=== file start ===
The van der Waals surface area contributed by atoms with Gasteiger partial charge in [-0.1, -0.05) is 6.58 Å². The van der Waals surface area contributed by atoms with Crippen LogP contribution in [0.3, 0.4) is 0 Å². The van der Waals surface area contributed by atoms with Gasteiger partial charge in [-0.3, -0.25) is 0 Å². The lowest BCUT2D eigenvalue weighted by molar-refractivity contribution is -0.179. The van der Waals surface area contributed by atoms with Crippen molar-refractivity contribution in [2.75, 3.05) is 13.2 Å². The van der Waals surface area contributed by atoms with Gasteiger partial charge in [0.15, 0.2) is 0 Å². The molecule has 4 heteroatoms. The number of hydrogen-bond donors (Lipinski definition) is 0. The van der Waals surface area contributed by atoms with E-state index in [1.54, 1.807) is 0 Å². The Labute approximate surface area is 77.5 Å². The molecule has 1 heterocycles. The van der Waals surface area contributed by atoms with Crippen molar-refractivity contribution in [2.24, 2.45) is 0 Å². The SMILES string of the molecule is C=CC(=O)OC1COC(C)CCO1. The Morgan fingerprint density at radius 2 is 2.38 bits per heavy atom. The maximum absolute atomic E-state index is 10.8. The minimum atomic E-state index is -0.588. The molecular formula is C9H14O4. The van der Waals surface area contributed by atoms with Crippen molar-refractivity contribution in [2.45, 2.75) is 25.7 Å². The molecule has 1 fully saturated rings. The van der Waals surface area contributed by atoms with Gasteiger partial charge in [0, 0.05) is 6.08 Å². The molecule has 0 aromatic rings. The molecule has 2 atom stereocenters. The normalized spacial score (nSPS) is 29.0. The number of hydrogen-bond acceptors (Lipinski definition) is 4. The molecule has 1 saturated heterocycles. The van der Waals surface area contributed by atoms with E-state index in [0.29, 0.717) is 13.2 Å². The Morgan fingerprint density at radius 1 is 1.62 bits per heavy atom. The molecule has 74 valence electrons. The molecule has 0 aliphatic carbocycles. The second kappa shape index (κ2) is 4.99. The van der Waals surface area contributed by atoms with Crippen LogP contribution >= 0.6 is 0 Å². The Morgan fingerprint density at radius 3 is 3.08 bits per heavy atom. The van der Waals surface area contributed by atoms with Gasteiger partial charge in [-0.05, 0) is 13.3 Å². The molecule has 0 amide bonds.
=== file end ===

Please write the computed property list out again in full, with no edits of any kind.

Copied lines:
The van der Waals surface area contributed by atoms with Gasteiger partial charge in [-0.1, -0.05) is 6.58 Å². The van der Waals surface area contributed by atoms with Crippen LogP contribution in [0.3, 0.4) is 0 Å². The van der Waals surface area contributed by atoms with Gasteiger partial charge in [-0.3, -0.25) is 0 Å². The lowest BCUT2D eigenvalue weighted by molar-refractivity contribution is -0.179. The van der Waals surface area contributed by atoms with Crippen molar-refractivity contribution in [2.75, 3.05) is 13.2 Å². The van der Waals surface area contributed by atoms with Gasteiger partial charge in [0.15, 0.2) is 0 Å². The molecule has 4 heteroatoms. The number of hydrogen-bond donors (Lipinski definition) is 0. The van der Waals surface area contributed by atoms with E-state index in [1.54, 1.807) is 0 Å². The Labute approximate surface area is 77.5 Å². The molecule has 1 heterocycles. The van der Waals surface area contributed by atoms with Crippen molar-refractivity contribution in [2.24, 2.45) is 0 Å². The SMILES string of the molecule is C=CC(=O)OC1COC(C)CCO1. The Morgan fingerprint density at radius 2 is 2.38 bits per heavy atom. The maximum absolute atomic E-state index is 10.8. The minimum atomic E-state index is -0.588. The molecular formula is C9H14O4. The van der Waals surface area contributed by atoms with Crippen molar-refractivity contribution in [2.45, 2.75) is 25.7 Å². The molecule has 1 fully saturated rings. The van der Waals surface area contributed by atoms with Gasteiger partial charge in [0, 0.05) is 6.08 Å². The molecule has 0 aromatic rings. The molecule has 2 atom stereocenters. The normalized spacial score (nSPS) is 29.0. The number of hydrogen-bond acceptors (Lipinski definition) is 4. The molecule has 1 saturated heterocycles. The van der Waals surface area contributed by atoms with E-state index in [0.29, 0.717) is 13.2 Å². The Morgan fingerprint density at radius 1 is 1.62 bits per heavy atom. The molecule has 74 valence electrons. The molecule has 0 aliphatic carbocycles. The second kappa shape index (κ2) is 4.99. The van der Waals surface area contributed by atoms with Crippen LogP contribution >= 0.6 is 0 Å². The Morgan fingerprint density at radius 3 is 3.08 bits per heavy atom. The van der Waals surface area contributed by atoms with Gasteiger partial charge in [-0.05, 0) is 13.3 Å². The molecule has 0 amide bonds.